In August 2011, technology legend Marc Andreessen wrote his eponymous article entitled “Why Software Is Eating The World,” which became the central investment thesis behind his venture capital firm Andreessen Horowitz.
Like so many predictions about technology before this, Andreessen’s prognostication has since followed Amara’s Law, which aptly states:
“We tend to overestimate the effect of a technology in the short run and underestimate the effect in the long run.”
Marc’s vision is in full force, and the feast has really just begun.
We are in the midst of the Fourth Industrial Revolution—or as some refer to it, the Information Revolution. Although the magnitude of the changes compares to the disruptive shifts arising from the First Industrial Revolution in the 1800’s, it is the rate of change that is unprecedented.
When did this latest revolution commence? In my view, it began to take shape in 2008, and was catalyzed by three incredibly powerful and converging forces–mobility-first, cloud computing, and social media. All three forces collided together with full impact in 2008, spawning an unprecedented wave of new technology companies. The mobility-first era was really born shortly after the introduction of Apple’s iPhone in 2007 (leveraging off of the smart-phone revolution created by Blackberry); it was the subsequent iStore and the value of data which really became the disruption. Around the same time, cloud computing finally came of age (with the concerns around security and latency largely solved with ever-increasing chip capabilities), as illustrated by the launch of Amazon Web Services in 2006. And thirdly, the likes of Facebook, LinkedIn, and Twitter all crossed the chasm around 2008 and dramatically changed how communities interact on the internet.
Through these three forces being unleashed, the promise of the internet in the 1990’s as a place where “you can get what you want, when you want it, and how you want to consume it” was finally realized around 2008. And the rise of the technology industry since then has been unprecedented, far exceeding what we witnessed in the 1990’s while the technology infrastructure layer was being built. Interestingly, I believe that the key technological event that gave rise to the “web revolution” of the 1990’s directly involved – yes, you guessed it – Marc Andreessen. In late 1994, Mosaic Communications Corporation co-founded by Marc launched the Netscape browser and the “consumer” internet was born.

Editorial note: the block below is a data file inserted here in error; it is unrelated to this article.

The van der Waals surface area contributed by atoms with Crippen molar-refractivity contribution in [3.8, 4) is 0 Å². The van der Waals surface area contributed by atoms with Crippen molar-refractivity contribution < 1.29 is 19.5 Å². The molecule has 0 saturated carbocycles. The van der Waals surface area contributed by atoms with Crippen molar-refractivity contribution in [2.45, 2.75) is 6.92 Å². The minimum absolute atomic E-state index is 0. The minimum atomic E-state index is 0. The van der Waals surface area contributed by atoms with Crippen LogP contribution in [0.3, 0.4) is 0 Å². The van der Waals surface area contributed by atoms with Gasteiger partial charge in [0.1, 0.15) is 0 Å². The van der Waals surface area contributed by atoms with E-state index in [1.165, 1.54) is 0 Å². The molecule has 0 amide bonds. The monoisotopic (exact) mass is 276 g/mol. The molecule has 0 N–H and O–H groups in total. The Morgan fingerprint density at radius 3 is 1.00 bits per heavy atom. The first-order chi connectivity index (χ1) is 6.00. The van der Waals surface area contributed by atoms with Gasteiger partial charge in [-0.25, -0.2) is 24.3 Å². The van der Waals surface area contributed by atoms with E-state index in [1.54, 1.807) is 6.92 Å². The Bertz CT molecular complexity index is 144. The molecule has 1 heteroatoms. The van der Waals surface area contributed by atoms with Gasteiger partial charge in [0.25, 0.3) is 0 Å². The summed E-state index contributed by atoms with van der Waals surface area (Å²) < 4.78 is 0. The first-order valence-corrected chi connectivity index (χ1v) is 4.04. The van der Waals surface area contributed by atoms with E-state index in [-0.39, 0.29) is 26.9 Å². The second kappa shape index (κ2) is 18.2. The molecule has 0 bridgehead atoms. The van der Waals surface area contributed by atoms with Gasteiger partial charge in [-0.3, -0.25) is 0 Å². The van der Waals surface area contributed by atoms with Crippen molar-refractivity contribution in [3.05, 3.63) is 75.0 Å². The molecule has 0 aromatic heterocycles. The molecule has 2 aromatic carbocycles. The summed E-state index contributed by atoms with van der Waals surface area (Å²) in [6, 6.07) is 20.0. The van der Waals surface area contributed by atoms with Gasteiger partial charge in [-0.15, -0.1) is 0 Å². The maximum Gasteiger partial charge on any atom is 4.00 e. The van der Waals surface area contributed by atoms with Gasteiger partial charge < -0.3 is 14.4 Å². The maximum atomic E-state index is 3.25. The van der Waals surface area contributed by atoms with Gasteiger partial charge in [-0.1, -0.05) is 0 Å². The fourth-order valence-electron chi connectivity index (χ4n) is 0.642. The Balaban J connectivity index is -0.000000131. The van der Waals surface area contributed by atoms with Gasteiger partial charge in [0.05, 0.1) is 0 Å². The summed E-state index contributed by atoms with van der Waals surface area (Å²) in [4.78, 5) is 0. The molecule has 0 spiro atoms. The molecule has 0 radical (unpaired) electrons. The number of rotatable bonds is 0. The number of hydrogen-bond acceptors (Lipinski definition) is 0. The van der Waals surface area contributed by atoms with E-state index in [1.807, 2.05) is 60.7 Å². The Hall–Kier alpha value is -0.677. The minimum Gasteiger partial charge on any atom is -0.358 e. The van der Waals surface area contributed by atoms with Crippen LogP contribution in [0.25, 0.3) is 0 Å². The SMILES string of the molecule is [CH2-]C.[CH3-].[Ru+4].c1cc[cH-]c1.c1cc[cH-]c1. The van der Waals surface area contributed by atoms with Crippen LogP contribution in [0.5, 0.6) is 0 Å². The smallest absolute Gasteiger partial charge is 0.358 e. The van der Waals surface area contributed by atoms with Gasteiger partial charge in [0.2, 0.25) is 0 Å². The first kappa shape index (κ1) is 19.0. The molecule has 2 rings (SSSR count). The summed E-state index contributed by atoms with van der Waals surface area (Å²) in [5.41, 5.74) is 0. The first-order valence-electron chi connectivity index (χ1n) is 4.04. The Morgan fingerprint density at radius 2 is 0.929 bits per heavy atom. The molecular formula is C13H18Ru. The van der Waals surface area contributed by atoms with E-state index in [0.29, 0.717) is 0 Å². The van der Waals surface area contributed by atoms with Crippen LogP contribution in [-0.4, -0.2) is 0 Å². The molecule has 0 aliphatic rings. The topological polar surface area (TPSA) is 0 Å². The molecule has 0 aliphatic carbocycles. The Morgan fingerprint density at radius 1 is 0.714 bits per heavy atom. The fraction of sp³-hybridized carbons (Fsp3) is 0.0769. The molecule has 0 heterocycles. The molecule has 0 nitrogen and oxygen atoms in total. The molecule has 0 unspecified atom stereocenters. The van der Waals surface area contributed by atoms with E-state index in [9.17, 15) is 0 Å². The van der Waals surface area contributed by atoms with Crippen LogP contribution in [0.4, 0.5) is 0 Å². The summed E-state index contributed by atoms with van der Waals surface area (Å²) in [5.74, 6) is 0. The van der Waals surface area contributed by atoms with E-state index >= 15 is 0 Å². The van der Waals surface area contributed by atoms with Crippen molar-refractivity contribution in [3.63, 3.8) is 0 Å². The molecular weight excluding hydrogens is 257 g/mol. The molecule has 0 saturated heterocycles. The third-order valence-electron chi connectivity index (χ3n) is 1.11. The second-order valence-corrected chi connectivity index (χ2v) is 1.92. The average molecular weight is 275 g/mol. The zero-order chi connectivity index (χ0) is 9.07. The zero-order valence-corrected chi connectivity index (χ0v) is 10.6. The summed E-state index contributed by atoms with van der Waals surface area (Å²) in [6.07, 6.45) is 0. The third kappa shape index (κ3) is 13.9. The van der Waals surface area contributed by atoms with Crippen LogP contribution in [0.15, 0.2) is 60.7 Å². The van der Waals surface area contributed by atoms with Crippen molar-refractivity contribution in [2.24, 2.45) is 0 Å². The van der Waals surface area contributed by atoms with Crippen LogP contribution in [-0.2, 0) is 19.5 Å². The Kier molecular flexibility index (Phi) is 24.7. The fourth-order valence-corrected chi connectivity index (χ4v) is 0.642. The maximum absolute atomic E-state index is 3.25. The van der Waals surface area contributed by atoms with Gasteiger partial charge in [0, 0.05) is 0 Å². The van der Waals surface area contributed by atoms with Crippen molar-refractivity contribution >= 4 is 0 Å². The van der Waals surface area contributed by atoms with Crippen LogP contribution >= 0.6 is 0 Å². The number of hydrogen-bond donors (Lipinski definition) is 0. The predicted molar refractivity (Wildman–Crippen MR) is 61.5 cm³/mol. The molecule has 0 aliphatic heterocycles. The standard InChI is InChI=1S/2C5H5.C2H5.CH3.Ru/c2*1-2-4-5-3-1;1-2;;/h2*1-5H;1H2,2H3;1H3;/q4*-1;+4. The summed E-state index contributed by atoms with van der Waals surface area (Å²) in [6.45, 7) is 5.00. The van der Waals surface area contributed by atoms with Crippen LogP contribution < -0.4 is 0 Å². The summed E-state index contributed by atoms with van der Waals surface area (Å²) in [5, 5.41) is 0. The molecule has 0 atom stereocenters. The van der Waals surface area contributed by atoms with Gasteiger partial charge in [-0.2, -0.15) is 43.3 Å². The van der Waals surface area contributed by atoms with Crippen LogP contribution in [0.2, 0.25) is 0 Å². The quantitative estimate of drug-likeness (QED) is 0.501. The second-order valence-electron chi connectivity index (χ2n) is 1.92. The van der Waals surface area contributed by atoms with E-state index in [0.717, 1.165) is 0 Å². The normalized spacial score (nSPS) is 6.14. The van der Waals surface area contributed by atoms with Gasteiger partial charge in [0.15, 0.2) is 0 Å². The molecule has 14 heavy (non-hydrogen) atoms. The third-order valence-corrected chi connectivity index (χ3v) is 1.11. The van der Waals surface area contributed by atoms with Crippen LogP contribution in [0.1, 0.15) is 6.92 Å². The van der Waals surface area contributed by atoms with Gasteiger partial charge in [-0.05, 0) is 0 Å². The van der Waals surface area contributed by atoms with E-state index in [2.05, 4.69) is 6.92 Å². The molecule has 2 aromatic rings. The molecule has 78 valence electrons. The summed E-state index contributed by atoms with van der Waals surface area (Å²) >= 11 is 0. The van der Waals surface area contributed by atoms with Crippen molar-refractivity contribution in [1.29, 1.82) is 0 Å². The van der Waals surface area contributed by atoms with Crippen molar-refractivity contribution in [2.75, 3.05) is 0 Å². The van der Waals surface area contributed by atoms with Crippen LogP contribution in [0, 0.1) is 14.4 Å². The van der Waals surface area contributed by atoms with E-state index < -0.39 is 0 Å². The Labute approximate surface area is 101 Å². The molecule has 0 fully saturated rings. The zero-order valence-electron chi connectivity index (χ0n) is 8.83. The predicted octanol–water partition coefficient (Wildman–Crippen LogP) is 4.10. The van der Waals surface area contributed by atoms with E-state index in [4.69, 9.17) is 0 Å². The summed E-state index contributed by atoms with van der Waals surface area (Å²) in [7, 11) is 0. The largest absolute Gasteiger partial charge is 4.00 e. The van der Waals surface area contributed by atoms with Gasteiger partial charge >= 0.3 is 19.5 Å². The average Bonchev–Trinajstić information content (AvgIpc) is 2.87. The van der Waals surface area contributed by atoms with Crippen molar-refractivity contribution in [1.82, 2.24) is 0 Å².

I believe we are embarking on the next phase of the Fourth Industrial Revolution – through the rise of the “Disruptors.”
While technology companies will continue to grow and prosper, we are witnessing the enablement of those technologies across all economic sectors as the leading weapon used by new entrants to disrupt the traditional incumbents in their respective industries. The massive influx of venture capital to support the building and growth of technology companies over the last ten years has produced these tools, which are now being leveraged by all industries, such as artificial intelligence, machine learning, and the internet of things. Those companies that can harness these new technologies to operate better, faster, cheaper and to gain insights into their customers like never before will prosper. Although these Disruptors are not technology companies in the conventional sense, their tight focus on value creation through innovation further blurs the lines between a technology company and a traditional company. Hence the popularization of terms like fintech, healthtech, edtech, proptech and the like.
The incumbents, however, are not asleep at the wheel. They too are realizing that they must defend themselves by weaponizing technology and warding off the disruptive upstarts. It is this battleground that I believe will be the source of the greatest wealth creation and transfer over the next ten years. The Disruptors, naturally, are particularly active in those industries where they perceive the incumbents to be tied down by outdated technological infrastructure or business models, and hard-pressed to counter-attack.
In some sense, Marc Andreessen underestimated his own prediction – it is Technology that is eating the world!